With the price of oil having dropped by more than two-thirds from a record of $147 a barrel in July to below $50 a barrel in November, the Middle East’s energy-dependent countries face a nervous period of consolidation as their projected revenues plummet.

In a startling turnaround caused by the fallout from the global credit crunch, oil companies around the region are recalculating their break-even oil price levels, while a slew of planned projects face increased uncertainty. Until the July peak, oil prices had been climbing continuously since the start of 2003, when they stood at about $29 a barrel.

The situation is a dramatic change for Gulf governments, which over the past 12 months have embarked on some of their biggest spending plans to date. When oil prices reached the $100-a-barrel mark for the first time in early January, many national oil companies took it as their cue to embark on ambitious upstream and downstream plans that were previously considered too expensive.

Abu Dhabi launched a $10bn programme to exploit its substantial sour gas reserves, which comprise nearly half the UAE’s overall gas reserve base, while the world’s largest oil company, Saudi Aramco, made a new push to explore its ample but costly heavy oil, tar sand and bitumen deposits.

In North Africa, Algeria started to target tight gas developments with the help of oil majors, while Jordan is proceeding with plans to develop its vast oil shale reserves.

Across the region, a raft of refineries and petrochemical facilities to process the crude into a range of other products took shape, despite costs in some cases doubling from just a few years previously. Saudi Arabia took the lead through the development of its twin export refineries at Jubail and Yanbu.

However, smaller operators are losing their nerve as rising engineering, procurement and construction (EPC) costs begin to bite. The US’ ConocoPhillips has ended its involvement in the UAE’s Fujairah refinery, while in Oman, the $10bn, 300,000-barrel-a-day (b/d) refinery being proposed by the government at Duqm is also expected to be scaled back.

Kuwait’s Al-Zour refinery, plagued by spiralling costs in 2007, has run into trouble after parliamentary critics complained that refinery deals were not tendered through the Central Tenders Committee, which evaluates and approves most public sector contracts in the country.

Iran and Iraq, both of which are looking to improve on years of underinvestment in their hydrocarbons sectors, have made only piecemeal progress despite record oil prices for much of the year.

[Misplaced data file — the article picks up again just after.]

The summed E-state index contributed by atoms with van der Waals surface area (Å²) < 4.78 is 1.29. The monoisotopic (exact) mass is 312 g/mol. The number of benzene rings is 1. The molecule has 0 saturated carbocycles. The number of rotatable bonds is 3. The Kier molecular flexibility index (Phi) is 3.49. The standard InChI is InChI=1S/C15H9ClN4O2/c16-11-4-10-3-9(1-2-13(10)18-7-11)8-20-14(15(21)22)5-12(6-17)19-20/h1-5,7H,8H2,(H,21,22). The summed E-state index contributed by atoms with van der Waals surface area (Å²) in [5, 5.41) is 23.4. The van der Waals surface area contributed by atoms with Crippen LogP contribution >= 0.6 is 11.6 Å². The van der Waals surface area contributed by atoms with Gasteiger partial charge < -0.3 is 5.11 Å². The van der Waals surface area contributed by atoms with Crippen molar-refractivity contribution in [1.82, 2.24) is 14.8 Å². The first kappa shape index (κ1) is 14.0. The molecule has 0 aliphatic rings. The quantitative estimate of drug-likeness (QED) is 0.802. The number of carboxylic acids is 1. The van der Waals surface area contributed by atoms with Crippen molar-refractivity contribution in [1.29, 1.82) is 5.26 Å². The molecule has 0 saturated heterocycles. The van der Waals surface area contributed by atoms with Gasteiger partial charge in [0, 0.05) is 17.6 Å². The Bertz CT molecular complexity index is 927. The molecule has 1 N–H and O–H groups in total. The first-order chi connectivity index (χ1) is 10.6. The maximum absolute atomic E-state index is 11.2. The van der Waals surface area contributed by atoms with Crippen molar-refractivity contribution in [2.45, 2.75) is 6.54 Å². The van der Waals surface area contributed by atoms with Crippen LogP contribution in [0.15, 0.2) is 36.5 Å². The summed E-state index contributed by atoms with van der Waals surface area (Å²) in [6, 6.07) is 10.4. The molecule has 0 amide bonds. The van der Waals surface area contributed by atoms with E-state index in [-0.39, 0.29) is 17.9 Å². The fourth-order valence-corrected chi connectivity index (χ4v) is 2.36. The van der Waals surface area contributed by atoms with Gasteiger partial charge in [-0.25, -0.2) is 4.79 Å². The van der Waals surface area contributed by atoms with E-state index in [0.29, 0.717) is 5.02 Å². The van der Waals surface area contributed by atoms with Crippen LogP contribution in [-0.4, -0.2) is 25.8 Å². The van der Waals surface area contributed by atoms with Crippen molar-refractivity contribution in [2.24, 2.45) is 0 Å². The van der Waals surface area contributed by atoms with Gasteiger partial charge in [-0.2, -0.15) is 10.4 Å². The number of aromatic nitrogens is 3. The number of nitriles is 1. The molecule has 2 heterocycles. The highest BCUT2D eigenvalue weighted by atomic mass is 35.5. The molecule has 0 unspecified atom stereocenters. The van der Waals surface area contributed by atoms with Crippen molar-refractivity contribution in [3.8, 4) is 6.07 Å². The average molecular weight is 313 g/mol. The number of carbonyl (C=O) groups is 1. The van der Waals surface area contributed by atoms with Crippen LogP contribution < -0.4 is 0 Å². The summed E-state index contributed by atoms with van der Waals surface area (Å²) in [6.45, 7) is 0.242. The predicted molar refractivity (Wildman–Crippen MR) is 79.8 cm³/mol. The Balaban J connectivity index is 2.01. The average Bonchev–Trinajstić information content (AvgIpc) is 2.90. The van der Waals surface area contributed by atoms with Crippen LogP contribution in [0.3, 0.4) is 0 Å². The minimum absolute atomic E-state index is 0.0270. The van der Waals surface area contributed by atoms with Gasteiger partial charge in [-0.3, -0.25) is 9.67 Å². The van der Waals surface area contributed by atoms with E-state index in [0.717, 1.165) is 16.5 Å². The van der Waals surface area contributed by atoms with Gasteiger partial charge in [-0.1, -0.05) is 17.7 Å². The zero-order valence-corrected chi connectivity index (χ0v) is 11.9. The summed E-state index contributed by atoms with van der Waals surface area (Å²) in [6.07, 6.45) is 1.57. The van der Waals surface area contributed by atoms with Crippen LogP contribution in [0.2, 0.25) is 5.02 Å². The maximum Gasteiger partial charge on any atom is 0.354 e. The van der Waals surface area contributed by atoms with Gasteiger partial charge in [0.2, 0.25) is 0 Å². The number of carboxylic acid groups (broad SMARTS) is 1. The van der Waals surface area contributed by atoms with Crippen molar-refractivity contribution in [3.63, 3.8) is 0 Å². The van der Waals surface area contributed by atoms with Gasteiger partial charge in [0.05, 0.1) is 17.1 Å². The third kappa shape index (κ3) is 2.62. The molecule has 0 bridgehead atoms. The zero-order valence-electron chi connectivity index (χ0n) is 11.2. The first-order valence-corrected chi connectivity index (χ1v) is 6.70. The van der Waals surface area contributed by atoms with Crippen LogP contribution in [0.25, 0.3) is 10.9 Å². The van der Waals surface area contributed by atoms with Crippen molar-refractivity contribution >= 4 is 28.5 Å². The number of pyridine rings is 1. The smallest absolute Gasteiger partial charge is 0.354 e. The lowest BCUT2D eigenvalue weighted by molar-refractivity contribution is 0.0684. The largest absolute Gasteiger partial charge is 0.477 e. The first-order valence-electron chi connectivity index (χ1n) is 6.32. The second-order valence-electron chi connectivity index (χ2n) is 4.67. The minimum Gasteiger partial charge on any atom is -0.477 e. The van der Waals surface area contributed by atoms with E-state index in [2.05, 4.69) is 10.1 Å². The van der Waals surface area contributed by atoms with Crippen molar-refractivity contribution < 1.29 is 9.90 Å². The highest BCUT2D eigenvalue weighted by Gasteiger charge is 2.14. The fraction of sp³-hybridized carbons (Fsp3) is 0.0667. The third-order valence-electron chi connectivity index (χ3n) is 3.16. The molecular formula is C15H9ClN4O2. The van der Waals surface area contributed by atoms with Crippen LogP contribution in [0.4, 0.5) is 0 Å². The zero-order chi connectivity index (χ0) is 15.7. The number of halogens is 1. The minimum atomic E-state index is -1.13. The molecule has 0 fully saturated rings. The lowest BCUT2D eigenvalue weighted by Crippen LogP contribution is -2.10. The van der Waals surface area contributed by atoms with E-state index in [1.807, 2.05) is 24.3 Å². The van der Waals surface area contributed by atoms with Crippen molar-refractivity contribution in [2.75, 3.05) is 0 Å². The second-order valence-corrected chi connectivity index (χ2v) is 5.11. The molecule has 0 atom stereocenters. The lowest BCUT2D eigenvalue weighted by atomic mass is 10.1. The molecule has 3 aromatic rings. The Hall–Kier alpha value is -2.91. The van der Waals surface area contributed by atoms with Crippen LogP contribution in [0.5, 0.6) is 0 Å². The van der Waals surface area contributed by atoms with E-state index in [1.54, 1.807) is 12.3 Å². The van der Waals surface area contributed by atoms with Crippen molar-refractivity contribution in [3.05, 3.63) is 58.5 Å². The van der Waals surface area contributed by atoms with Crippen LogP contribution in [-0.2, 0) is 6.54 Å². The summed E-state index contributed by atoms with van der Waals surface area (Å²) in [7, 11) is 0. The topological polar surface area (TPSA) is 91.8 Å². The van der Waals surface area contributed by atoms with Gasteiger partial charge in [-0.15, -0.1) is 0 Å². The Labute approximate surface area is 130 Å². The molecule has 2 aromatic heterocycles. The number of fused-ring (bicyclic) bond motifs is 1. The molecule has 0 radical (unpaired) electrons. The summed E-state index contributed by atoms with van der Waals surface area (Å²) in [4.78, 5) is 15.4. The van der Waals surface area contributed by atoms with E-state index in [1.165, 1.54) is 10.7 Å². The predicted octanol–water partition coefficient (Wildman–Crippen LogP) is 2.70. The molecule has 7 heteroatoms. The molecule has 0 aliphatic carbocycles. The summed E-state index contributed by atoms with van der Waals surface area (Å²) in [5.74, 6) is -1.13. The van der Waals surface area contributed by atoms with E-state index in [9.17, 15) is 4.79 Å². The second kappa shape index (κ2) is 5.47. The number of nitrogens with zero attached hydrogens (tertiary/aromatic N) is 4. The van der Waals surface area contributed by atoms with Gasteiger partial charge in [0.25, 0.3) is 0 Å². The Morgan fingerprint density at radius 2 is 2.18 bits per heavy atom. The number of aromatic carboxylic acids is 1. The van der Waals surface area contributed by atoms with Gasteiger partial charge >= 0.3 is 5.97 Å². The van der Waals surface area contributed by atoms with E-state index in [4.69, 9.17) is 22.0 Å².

Baghdad failed to pass its crucial hydrocarbons law and scrapped short-term service deals aimed at enabling oil majors to make short-term increases in production capacity. It did, however, launch the country’s first post-war licensing round, for eight existing oil and gas fields, with strong investment interest from both oil majors and national oil companies.

Although buoyed by strong oil receipts, Iran has struggled to entice oil majors to invest while US and UN sanctions remain in place.

One notable exception is the republic’s deal with Brazil’s Petrobras to develop deep-water hydrocarbons in the Caspian Sea. The agreement is the country’s first production-sharing deal, marking a radical change for Tehran, which has favoured using buy-back contracts for more than 20 years.

Algeria and Egypt, which attracted record levels of investment in 2007, have taken a harder line in the terms they offer to oil companies because of political concerns about giving away their hydrocarbons resources too cheaply. Cairo has imposed a 20 per cent tax on energy-intensive companies operating in its free zones, while Algiers has introduced a policy of taking a majority stake in any project involving foreign capital.

Analysts argue that while the sharp dive in oil prices will cause concern around the region, many countries have been more savvy when investing their windfall oil dollars than during previous energy booms. “The outlook has changed for a lot of countries and there will be some refocusing,” says Samuel Ciszuk, Middle East analyst at US consultant Global Insight. “But countries have been smarter this time around with their money and investment plans.”

US investment bank Merrill Lynch estimates that GCC countries have saved about 70 per cent of their oil revenues over the past five years. However, Ciszuk warns that Iran may prove the exception after over-exposing itself to new investment and exploration plans.

“There are suggestions Iran may need an oil price in the mid $90s a barrel to be able to carry out the projects it has announced, and that could prove a problem,” he says.

The one upside of the turbulent financial conditions is a moderate fall in EPC costs following a period of overheating over the past few years. However, if oil prices remain low, fewer projects are likely to be approved, according to Ciszuk. “We do not see the current slate of projects being cancelled but some of them may be put on hold,” he says.

However, analysts argue that while project activity is slowing, government-backed projects are unlikely to be significantly affected by the falling oil price.

Key facts:

  • Investment made by Abu Dhabi to exploit sour gas reserves: $10bn

  • Proporation of oil revenues GCC states have saved in five years: 70 per cent

  • Oil prices Iran needs for planned infrastructure projects: $90 a barrel